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(Review) A Child's Work: the Importance of Fantasy Play

I recently read my first Vivian Gussin Paley book, and I can't believe I have never read any of her work before! She would have been a wonderful inspiration while in college, and now as a parent I definitely can't wait to read more. Here's a review I wrote for Amazon and GoodReads.

"After reading this book, I realized just how much pressure must be on Kindergarten teachers today. There are expectations put upon them to prepare children academically for first grade when so many of them were not prepared for today's Kindergarten in the first place. From then on, it's a snowball effect in which each subsequent teacher is trying to catch every child up on academic standards. What ever happened to preparing them for life?"

"Einstein said, "Education is what remains after one has forgotten everything he learned in school.", and this book follows that train of thought. As more time passes, play is devalued more and more... then people wonder why children have to critical thinking and problem solving skills. It's evident that so much can be learned through fantasy play and storytelling... much more than simply learning what you need to pass a test."

"Reading this book renewed my hope for what Early Childhood Professionals can do in classrooms to get back their roots in play. I highly recommend reading this if you work with young children or have children of your own!"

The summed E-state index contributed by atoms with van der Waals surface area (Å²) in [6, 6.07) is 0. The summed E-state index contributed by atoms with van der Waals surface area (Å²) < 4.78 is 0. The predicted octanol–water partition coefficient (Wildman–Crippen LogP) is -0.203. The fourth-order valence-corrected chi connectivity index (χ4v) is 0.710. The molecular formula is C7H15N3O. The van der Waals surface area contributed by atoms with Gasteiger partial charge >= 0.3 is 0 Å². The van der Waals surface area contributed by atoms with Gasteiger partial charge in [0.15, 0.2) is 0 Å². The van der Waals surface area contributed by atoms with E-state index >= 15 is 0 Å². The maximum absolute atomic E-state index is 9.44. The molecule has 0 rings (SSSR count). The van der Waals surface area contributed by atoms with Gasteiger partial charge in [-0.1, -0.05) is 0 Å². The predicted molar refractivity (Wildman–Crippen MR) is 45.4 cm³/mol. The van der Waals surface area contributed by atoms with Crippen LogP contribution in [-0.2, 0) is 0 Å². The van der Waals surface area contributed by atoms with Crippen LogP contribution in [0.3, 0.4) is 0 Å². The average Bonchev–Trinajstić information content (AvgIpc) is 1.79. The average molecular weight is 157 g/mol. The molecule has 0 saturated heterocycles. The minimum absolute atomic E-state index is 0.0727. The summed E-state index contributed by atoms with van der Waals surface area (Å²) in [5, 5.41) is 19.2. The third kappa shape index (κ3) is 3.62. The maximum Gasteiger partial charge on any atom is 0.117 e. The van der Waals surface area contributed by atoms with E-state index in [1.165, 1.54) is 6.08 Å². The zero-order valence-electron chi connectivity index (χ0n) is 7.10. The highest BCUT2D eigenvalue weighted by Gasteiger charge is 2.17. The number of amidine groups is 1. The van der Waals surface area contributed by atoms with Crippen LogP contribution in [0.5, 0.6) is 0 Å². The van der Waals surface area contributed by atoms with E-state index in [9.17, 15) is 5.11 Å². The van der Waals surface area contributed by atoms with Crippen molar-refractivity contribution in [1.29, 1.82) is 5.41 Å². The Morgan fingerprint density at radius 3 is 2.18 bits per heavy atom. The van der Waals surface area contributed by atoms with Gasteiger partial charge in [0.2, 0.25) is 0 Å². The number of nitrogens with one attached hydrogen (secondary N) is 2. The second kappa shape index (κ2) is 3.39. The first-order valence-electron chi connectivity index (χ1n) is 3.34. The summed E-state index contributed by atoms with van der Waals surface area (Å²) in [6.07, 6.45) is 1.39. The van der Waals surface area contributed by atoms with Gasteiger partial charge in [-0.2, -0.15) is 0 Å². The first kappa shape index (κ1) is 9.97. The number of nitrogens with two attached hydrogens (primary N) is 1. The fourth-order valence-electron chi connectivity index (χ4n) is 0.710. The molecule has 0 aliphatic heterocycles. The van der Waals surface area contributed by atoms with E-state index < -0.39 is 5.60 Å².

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Re: (Review) A Child's Work: the Importance of Fantasy Play

Wendy, I'd forgotten all about this book; thanks for the reminder! And I hadn't heard that quote from Einstein before. Priceless!

Re: (Review) A Child's Work: the Importance of Fantasy Play

Thanks for recommending this book. I plan to locate it for my library.

It wasn't until I became a grandparent,that I realized just how much children learn while they play, how smart it makes them, and how it stimulates their brains to make all sorts of connections. Play is powerful. Parents might overlook this because we're eager for them to fit into a dance class, be on a team, or play an instrument. All these things are fine, but give a child time to play and you give them the world.

Re: (Review) A Child's Work: the Importance of Fantasy Play

Well said, Connie! I may have to quote you one day: "Give children time to play and you give them the world." Beautiful!

Thanks for taking part in the dialog!

Re: (Review) A Child's Work: the Importance of Fantasy Play

WendyZ; Thank=you for the information about fantasy play. A couple of weeks ago, I met Rae at a conference & what she had said about children in playbased programs exceeding children in preschool programs (Rae,I hope I said this right)really got me thinking about changing my program to playbased. It really struck a chord with me. I've been doing childcare almost 15 years & teaching children through my own preschool style curriculums. So I've started to read up about playbased info & I haven't gotten too far with it, but I'm leaning in the playbased direction for the Fall. Does anyone have any input on this and as a parent, would you rather send your child to a playbased program or a preschool program? I feel caught in the middle, because there's such a push for kids to go to preschool, but I believe children are being pushed too much when they are young. Thanks for any help you can send my way.

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Re: (Review) A Child's Work: the Importance of Fantasy Play

Wow, Val. You have no idea what it means to me that something I said has caused you to dig further into the topic. When I write books or give talks, the only way for me to know their impact is if someone specifically addresses it with me; so I really appreciate your candor.